Use an SSL/TLS Certificate with ESET Security Management Center Appliance

ESET Security Management Center (ESMC) is the replacement for the ESET Remote Administrator (ERA) Server. You can install ESMC as a “virtual appliance” which will run on hosts such as VMWare or Linux/KVM/QEMU. Under the hood, this appliance is a CentOS 7 server running the Apache Tomcat web server. ESMC is implemented as a Java application that runs as a systemd service. In my experience, ESET is a solid security product, and the free ERA/ESMC provides some rudimentary endpoint management capabilities. Unfortunately, everything about ESET is confusing, from the naming of their products to their documentation. The documentation is thorough…it’s just hard to find what you’re looking for, which is usually in multiple overlapping documents that each contain part of the puzzle.

SSL/TLS on Linux

The ESMC console is a web application, and HTTPS is enabled by default (good). Unfortunately, it comes with a default SSL/TLS certificate that won’t match your domain name. While it used to be acceptable for internal-facing sites to have unsigned or invalid certificates, that’s no longer the case. Your ESMC server will get flagged for an invalid certificate on any internal vulnerability scan. You will need to install an SSL/TLS certificate signed by a known certificate authority. This is not an easy process for ESMC; it would better if you could do it via the web console. Instead, you have to install the new certificate by modifying the Tomcat web server configuration, which is more complex and prone to problems.

2021 Update: The new ESET docs are much better. There is now a page dedicated to Linux-specific docs that even mentions the solution for SELinux issues with the certificate. There’s still an error in the command to restart tomcat. The erroneous command given in the docs is:

sudo systemctl tomcat restart

The command to restart the tomcat web server should be:

sudo systemctl restart tomcat

One thing that’s still potentially confusing in the docs is that they call for the certificate to be a .pfx file. They actually aren’t looking for file in PFX format, which was a predecessor to the current PKCS #12 standard. They actually want a PKCS #12 file. See how to generate a PKCS12 file with free, open-source tools.

ESET provides detailed documentation for installing an SSL/TLS certificate. Like all things ESET, it’s presented in the most confusing possible style. The entire document details the operation on a Windows server, but there are little bullets that say, “Are you a Linux user?,” and you have to expand them to see the Linux version. Why can’t they just have two separate articles??? Anyway, the Linux process is missing a key step. If you follow all the steps in that document correctly, the ESMC web console may not load. If the ESMC console isn’t loading after installing a custom certificate, read on!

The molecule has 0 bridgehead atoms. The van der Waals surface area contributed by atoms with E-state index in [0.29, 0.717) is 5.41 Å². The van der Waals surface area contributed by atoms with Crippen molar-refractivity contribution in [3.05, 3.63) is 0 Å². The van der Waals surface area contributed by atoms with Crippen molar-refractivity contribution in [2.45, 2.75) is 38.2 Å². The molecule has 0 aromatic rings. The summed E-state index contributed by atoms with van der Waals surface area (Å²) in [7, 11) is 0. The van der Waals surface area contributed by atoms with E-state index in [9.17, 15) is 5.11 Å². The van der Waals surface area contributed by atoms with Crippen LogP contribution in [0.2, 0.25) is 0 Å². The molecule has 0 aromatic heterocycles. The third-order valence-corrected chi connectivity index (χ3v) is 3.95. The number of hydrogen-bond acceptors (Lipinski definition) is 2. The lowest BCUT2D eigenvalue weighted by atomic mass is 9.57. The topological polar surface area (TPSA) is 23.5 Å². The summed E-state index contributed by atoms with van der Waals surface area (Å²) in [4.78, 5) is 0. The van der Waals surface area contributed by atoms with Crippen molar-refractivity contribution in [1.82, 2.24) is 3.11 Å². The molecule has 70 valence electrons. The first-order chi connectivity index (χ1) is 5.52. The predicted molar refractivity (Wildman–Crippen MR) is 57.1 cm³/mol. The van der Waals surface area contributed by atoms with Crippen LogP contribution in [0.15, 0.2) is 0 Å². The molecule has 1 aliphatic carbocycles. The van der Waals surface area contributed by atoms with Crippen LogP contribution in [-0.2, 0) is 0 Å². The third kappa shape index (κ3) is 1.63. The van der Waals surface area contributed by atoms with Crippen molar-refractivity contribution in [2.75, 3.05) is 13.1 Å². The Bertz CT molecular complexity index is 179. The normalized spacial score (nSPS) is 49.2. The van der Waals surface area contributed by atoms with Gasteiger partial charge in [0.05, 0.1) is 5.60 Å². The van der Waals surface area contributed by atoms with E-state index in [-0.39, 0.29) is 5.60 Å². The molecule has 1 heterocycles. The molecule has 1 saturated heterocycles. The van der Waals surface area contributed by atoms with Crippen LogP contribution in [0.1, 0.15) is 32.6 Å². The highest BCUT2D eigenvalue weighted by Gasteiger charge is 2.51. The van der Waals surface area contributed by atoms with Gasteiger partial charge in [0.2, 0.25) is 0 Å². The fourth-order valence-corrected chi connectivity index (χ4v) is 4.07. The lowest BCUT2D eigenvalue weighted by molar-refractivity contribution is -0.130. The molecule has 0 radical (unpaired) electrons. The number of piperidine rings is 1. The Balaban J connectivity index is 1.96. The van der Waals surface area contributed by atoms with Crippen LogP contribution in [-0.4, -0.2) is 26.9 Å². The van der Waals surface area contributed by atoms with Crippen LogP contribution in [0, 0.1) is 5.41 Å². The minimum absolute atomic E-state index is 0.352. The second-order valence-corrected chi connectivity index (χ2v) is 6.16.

The missing step is to restore the SELinux context of the certificate file. In all likelihood, you transferred the certificate to a home directory on the server using scp, and then moved the file to /etc/tomcat/. Surprisingly, Tomcat starts even when it can’t load the certificate, and running systemctl status -l tomcat won’t show an error. You will see errors like this in the Tomcat log, but they may be hard to find amongst all the other output:


Nov 11, 2020 8:16:30 PM org.apache.catalina.core.StandardService initInternal
SEVERE: Failed to initialize connector [Connector[HTTP/1.1-8443]]
org.apache.catalina.LifecycleException: Failed to initialize component [Connector[HTTP/1.1-8443]]
        at org.apache.catalina.util.LifecycleBase.init(
        at org.apache.catalina.core.StandardService.initInternal(
        at org.apache.catalina.util.LifecycleBase.init(
        at org.apache.catalina.core.StandardServer.initInternal(
        at org.apache.catalina.util.LifecycleBase.init(
        at org.apache.catalina.startup.Catalina.load(
        at org.apache.catalina.startup.Catalina.load(
        at sun.reflect.NativeMethodAccessorImpl.invoke0(Native Method)
        at sun.reflect.NativeMethodAccessorImpl.invoke(
        at sun.reflect.DelegatingMethodAccessorImpl.invoke(
        at java.lang.reflect.Method.invoke(
        at org.apache.catalina.startup.Bootstrap.load(
        at org.apache.catalina.startup.Bootstrap.main(
Caused by: org.apache.catalina.LifecycleException: Protocol handler initialization failed
        at org.apache.catalina.connector.Connector.initInternal(
        at org.apache.catalina.util.LifecycleBase.init(
        ... 12 more
Caused by: /etc/tomcat/my_cert_file.pfx (Permission denied)

The problem is that Tomcat doesn’t have permission to open the cert file. Here’s a command to look in the SELinux log, and the relevant entry:

ausearch -m avc --start recent | grep tomcat

type=AVC msg=audit(1605122190.422:69): avc:  denied  { getattr } for  pid=976 comm="java" path="/etc/tomcat/my_cert_file.pfx" dev="dm-0" ino=201328477 scontext=system_u:system_r:tomcat_t:s0 tcontext=unconfined_u:object_r:admin_home_t:s0 tclass=file permissive=0

The problem is that I copied the certificate file from root’s home directory to /etc/tomcat, and it retained the SELinux context from root’s home directory. We can confirm that the certificate’s context is wrong:

ls -lZ /etc/tomcat/my_cert_file.pfx

-rw-r--r--. root   root   unconfined_u:object_r:admin_home_t:s0 my_cert_file.pfx

The fix is simple:

restorecon /etc/tomcat/my_cert_file.pfx

ls -lZ

-rw-r--r--. root root unconfined_u:object_r:etc_t:s0   /etc/tomcat/my_cert_file.pfx

Restart Tomcat, and the ESMC console should now load.

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